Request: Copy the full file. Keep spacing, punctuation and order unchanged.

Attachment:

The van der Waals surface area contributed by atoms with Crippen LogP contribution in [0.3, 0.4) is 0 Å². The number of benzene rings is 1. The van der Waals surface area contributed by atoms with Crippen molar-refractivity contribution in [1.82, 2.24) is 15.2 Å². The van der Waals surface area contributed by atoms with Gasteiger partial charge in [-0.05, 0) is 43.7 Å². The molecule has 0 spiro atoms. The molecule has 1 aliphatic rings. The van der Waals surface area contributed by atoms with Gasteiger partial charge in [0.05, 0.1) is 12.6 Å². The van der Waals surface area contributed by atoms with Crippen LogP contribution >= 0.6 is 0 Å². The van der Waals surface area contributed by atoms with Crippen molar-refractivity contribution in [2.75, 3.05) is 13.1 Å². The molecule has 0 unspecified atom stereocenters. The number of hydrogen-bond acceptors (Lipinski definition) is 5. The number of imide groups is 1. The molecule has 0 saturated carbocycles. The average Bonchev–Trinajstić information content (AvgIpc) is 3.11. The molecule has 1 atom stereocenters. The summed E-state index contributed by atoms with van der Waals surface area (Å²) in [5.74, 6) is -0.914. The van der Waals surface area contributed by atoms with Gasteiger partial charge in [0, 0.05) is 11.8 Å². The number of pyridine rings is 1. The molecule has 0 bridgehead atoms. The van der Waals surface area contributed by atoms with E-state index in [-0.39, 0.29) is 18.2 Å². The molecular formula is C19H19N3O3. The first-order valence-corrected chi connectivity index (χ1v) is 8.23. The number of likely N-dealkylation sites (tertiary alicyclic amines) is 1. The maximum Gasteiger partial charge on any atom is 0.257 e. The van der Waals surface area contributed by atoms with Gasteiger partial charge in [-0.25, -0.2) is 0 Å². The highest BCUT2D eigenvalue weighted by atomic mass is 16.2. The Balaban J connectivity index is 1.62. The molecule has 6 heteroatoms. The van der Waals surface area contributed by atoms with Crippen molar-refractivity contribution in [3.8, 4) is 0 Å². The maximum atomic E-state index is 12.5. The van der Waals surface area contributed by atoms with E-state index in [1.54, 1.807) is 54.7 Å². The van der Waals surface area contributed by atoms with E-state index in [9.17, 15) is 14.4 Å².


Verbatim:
The van der Waals surface area contributed by atoms with Crippen LogP contribution in [0.3, 0.4) is 0 Å². The number of benzene rings is 1. The van der Waals surface area contributed by atoms with Crippen molar-refractivity contribution in [1.82, 2.24) is 15.2 Å². The van der Waals surface area contributed by atoms with Gasteiger partial charge in [-0.05, 0) is 43.7 Å². The molecule has 0 spiro atoms. The molecule has 1 aliphatic rings. The van der Waals surface area contributed by atoms with Gasteiger partial charge in [0.05, 0.1) is 12.6 Å². The van der Waals surface area contributed by atoms with Crippen LogP contribution >= 0.6 is 0 Å². The van der Waals surface area contributed by atoms with Crippen molar-refractivity contribution in [2.75, 3.05) is 13.1 Å². The molecule has 0 unspecified atom stereocenters. The number of hydrogen-bond acceptors (Lipinski definition) is 5. The number of imide groups is 1. The molecule has 0 saturated carbocycles. The average Bonchev–Trinajstić information content (AvgIpc) is 3.11. The molecule has 1 atom stereocenters. The summed E-state index contributed by atoms with van der Waals surface area (Å²) in [5.74, 6) is -0.914. The van der Waals surface area contributed by atoms with Gasteiger partial charge in [0, 0.05) is 11.8 Å². The number of pyridine rings is 1. The molecule has 0 bridgehead atoms. The van der Waals surface area contributed by atoms with E-state index in [-0.39, 0.29) is 18.2 Å². The molecular formula is C19H19N3O3. The first-order valence-corrected chi connectivity index (χ1v) is 8.23. The number of likely N-dealkylation sites (tertiary alicyclic amines) is 1. The maximum Gasteiger partial charge on any atom is 0.257 e. The van der Waals surface area contributed by atoms with Gasteiger partial charge in [-0.25, -0.2) is 0 Å². The highest BCUT2D eigenvalue weighted by atomic mass is 16.2. The Balaban J connectivity index is 1.62. The molecule has 6 heteroatoms. The van der Waals surface area contributed by atoms with Crippen molar-refractivity contribution in [3.8, 4) is 0 Å². The maximum atomic E-state index is 12.5. The van der Waals surface area contributed by atoms with E-state index in [1.54, 1.807) is 54.7 Å². The van der Waals surface area contributed by atoms with E-state index in [9.17, 15) is 14.4 Å².